April 3, 2012

More women vets are homeless, but housing scarce

By Eric Tucker and Kristin M. Hall
Associated Press

Misha Mclamb helped keep fighter jets flying during a military career that took her halfway around the world to the Persian Gulf. But back home, the Navy aircraft specialist is barely getting by after a series of blows that undid her settled life.

She was laid off from work last year and lost custody of her daughter. She’s grappled with alcohol abuse, a carry-over from heavy-drinking Navy days. She spent nights in her car before a friend’s boyfriend wrecked it, moving later to a homeless shelter where the insulin needles she needs for her diabetes were stolen. She now lives in transitional housing for homeless veterans – except the government recently advised occupants to leave because of unsafe building conditions.

“I wasn’t a loser,” Mclamb, 32, says. “Everybody who’s homeless doesn’t necessarily have to have something very mentally wrong with them. Some people just have bad circumstances with no resources.”

Once primarily male veteran problems, homelessness and economic struggles are escalating among female veterans, whose numbers have grown during the past decade of U.S. wars while resources for them haven’t kept up. The population of female veterans without permanent shelter has more than doubled in the last half-dozen years and may continue climbing now that the Iraq war has ended, sending women home with the same stresses as their male counterparts – plus some gender-specific ones that make them more susceptible to homelessness.

The problem, a hurdle to the Obama administration’s stated goal of ending veterans’ homelessness by 2015, is exacerbated by a shortage of temporary housing specifically designed to be safe and welcoming to women or mothers with children. The spike comes even as the overall homeless veteran population has dropped by 12 percent in the last two years to about 67,500, officials say.

“It can’t get any worse,” Mclamb says matter-of-factly, “’cause I’ve already been through hell.”

Veterans’ homelessness, the subject of a March congressional hearing, has received fresh attention amid government reports documenting the numbers and identifying widespread flaws in buildings that shelter veterans.

“I think it’s very clear that women veterans in particular lack the services they need,” Sen. Patty Murray, D-Wash., chairwoman of the Senate Veterans Affairs Committee, said in an interview.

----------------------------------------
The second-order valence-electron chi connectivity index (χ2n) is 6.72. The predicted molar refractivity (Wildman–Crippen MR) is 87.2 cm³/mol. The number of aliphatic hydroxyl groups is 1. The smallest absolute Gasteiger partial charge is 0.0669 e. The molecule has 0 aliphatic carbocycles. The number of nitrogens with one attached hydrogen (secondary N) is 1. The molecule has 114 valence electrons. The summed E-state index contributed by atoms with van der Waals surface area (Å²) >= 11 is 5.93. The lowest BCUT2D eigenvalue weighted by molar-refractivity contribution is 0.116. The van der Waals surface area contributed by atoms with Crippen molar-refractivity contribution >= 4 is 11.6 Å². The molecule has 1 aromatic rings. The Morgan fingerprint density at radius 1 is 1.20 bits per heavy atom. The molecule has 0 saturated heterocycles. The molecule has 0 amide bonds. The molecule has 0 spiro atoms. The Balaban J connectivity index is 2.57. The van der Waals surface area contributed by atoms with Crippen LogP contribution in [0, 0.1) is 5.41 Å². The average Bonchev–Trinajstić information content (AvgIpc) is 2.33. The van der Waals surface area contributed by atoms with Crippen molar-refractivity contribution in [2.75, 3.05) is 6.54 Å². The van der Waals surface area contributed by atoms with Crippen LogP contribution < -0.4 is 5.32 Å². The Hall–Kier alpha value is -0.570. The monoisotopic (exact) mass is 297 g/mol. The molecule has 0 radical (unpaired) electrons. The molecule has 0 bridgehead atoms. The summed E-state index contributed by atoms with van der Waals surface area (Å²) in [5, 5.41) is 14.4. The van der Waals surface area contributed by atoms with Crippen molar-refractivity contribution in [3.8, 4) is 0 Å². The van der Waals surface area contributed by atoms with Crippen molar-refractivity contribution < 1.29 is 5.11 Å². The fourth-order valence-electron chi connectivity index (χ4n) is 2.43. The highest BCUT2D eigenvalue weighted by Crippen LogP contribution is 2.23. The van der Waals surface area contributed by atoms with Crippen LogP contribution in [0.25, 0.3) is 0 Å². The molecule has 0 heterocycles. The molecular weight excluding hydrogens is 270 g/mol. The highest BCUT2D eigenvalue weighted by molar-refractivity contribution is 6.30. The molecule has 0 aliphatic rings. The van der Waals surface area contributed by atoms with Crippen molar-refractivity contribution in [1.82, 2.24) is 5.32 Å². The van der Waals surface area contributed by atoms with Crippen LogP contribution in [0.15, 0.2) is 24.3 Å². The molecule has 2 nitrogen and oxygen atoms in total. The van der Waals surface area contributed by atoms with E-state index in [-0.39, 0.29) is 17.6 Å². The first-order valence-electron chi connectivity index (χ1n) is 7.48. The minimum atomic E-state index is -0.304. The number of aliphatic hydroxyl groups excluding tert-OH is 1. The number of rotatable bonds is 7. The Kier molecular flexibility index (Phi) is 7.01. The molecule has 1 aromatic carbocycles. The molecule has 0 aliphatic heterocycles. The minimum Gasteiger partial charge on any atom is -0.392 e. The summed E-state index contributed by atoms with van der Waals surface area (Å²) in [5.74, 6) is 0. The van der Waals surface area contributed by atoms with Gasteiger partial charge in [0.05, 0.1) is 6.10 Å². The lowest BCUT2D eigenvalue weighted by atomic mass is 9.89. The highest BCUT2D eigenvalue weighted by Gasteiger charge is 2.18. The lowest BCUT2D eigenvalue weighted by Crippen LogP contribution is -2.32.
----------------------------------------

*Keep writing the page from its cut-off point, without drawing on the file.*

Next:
Female veterans make up about 8 percent of all veterans, or about 1.8 million, compared to just 4 percent in 1990. The number of homeless female veterans has more than doubled from 1,380 to 3,328 between fiscal year 2006 and fiscal year 2010, according to a December U.S. Government Accountability Office report that found many with young children and nearly two-thirds between ages 40 and 59.

A new report from the VA inspector general examining veteran housing that receive VA grants found bedrooms and bathrooms without locks, poorly lit hallways and women housed in facilities approved for men only. Nearly a third of the 26 facilities reviewed didn’t have adequate safety precautions. One female veteran and her 18-month-old son were placed in the same facility as a male veteran who was a registered sex offender.

Female service members, who in wars with increasingly blurred front lines return with post-traumatic stress disorder, face unique challenges, advocates say. Many have suffered sexual assault and remain too traumatized to share common space with men. Many are single mothers struggling to find housing for themselves and their children. They’re also more likely to be jobless: Unemployment for female veterans who’ve served since September 2001 was 12.4 percent last year, slightly higher than for their male counterparts.

Michele Panucci, a psychologist who treats women with military sexual trauma at a women-only VA clinic in Nashville, said traumatic experiences in the military can be a barrier to turn to the VA for help.

“If it was authority that you don’t like because of what happened to you in the military, you can then associate that with the VA or other helpful authorities,” she said.

The Department of Veterans Affairs says it’s making progress.

The proposed VA budget calls for, among other things, $300 million for grants and technical assistance to community nonprofits to help veterans stay in their home or find alternate housing. The department is increasingly focused on preventing veterans from becoming homeless and helping families stay together when possible, said Pete Dougherty, executive director of the VA’s homeless veterans initiative office.